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Bonza collapse could wreak havoc on regional connectivity: ACCC

written by Jake Nelson | May 21, 2024

Dave Parer shot Bonza’s 737 MAX 8, VH-UJK ‘Sheila’, on the ground in Townsville.

Regional passengers will face fewer options for direct flights if Bonza’s administrators are unable to save the airline, the ACCC has warned.

The stricken low-cost carrier had “played a key role in connecting regional hubs across the domestic network”, the competition watchdog noted in its latest Domestic Airline Competition in Australia report, as it tried to stimulate demand on routes not served by other airlines.

Before entering voluntary administration at the end of April, Bonza served 37 domestic routes, 35 of which were to regional destinations and 30 of which were not covered by any other carrier. The ACCC’s figures show that Australia saw a net increase of 22 domestic routes from March 2019 to March 2024, with a total of 178 as of that month.

“Since Bonza began operations, travellers benefited from more affordable airfares and the convenience of direct connections to various regional and holiday destinations otherwise not offered by other airlines,” ACCC Commissioner Anna Brakey said.

“While Bonza’s impact on competition had been limited to date, its presence represented an opportunity for greater competition to emerge in the highly concentrated domestic aviation sector.”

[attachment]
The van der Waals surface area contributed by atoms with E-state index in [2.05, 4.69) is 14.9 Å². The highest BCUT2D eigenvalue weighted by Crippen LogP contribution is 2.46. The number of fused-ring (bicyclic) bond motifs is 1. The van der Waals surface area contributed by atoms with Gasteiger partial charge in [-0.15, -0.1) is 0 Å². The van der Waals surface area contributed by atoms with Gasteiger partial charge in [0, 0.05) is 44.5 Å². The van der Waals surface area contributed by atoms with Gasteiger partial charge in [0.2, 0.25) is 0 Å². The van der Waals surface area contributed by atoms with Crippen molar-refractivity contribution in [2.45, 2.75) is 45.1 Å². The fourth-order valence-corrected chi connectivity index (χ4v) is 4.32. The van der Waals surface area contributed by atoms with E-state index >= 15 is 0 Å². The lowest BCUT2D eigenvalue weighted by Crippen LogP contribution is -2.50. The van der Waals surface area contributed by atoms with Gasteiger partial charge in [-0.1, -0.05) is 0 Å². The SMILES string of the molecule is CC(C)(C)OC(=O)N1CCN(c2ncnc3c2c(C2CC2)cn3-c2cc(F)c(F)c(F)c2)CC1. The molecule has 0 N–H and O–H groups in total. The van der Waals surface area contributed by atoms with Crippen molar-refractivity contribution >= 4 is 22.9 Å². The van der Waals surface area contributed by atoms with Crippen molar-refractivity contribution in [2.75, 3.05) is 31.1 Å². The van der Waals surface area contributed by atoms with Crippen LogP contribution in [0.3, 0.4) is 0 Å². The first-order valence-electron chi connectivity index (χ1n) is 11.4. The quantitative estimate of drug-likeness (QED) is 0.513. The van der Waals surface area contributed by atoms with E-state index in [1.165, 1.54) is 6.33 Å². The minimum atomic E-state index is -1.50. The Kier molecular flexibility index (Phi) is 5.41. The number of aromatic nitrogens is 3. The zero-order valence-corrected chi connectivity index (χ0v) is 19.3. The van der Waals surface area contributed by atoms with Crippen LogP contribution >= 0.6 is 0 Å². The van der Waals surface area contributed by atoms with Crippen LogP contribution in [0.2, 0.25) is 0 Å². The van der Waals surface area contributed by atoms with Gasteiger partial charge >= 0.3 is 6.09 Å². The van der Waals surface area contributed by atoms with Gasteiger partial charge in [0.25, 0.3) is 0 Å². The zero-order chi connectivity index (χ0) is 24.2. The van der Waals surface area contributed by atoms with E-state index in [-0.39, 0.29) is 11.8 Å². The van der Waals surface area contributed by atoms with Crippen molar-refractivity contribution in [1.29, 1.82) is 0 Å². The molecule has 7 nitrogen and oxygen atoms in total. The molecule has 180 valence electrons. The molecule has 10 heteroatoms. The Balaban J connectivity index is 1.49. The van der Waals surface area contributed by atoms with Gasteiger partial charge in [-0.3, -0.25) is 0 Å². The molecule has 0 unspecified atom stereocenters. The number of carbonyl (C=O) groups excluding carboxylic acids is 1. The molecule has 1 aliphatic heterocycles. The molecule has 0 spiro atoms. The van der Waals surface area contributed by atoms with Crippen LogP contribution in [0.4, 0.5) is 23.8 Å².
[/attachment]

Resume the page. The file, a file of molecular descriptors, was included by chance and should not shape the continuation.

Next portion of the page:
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According to the ACCC, Sunshine Coast Airport (Maroochydore) and Gold Coast Airport (Coolangatta) are seeing the most disruptions following the suspension of Bonza flights.

“Maroochydore Airport, where Bonza was based, would see direct connections reduce from 14 to three routes and Coolangatta Airport would see the number of direct connections halved,” the watchdog said.

“Due to its small fleet size and exclusion of the busiest domestic routes from its network, Bonza had been unable to capture more than two per cent of the passenger market and competed with other airlines on just seven of its routes.”

A map of new and cancelled routes on the domestic air passenger network between March 2019 and March 2024. (Image: ACCC)

A source last week told Australian Aviation that Bonza was seeing average load factors of around 70 per cent across its network, numbers which they claimed were trending upwards.

“Bonza’s average fares were nearly 30 per cent higher over March-April 2024 than the same period in 2023. In addition, forward load factors were showing significant year-on-year increases of 10-20 per cent for the period of May-August 2024, demonstrating very significant growing demand for the low-cost carrier services,” they said.

“In preparation for May this year, the airline was making plans to celebrate flying its one millionth customer, having flown more than 750,000 customers to 21 destinations across Australia in its first year, with 84 per cent of those routes not served by any other airline and 89 per cent of routes not served by a low-cost carrier.”

Just one of Bonza’s 737 MAX 8 fleet, VH-UJK ‘Sheila’, now remains in Australia, with its three other aircraft plus the two it had intended to dry-lease from Canadian sister airline Flair having left the country.

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Comment (1)

  • I find it interesting that the ACCC is commenting/concerned about regional connectivity downgrades if Bonza departs yet when the new VOZ opened the shop and flicked the East Coast regional routes silence remained supreme.

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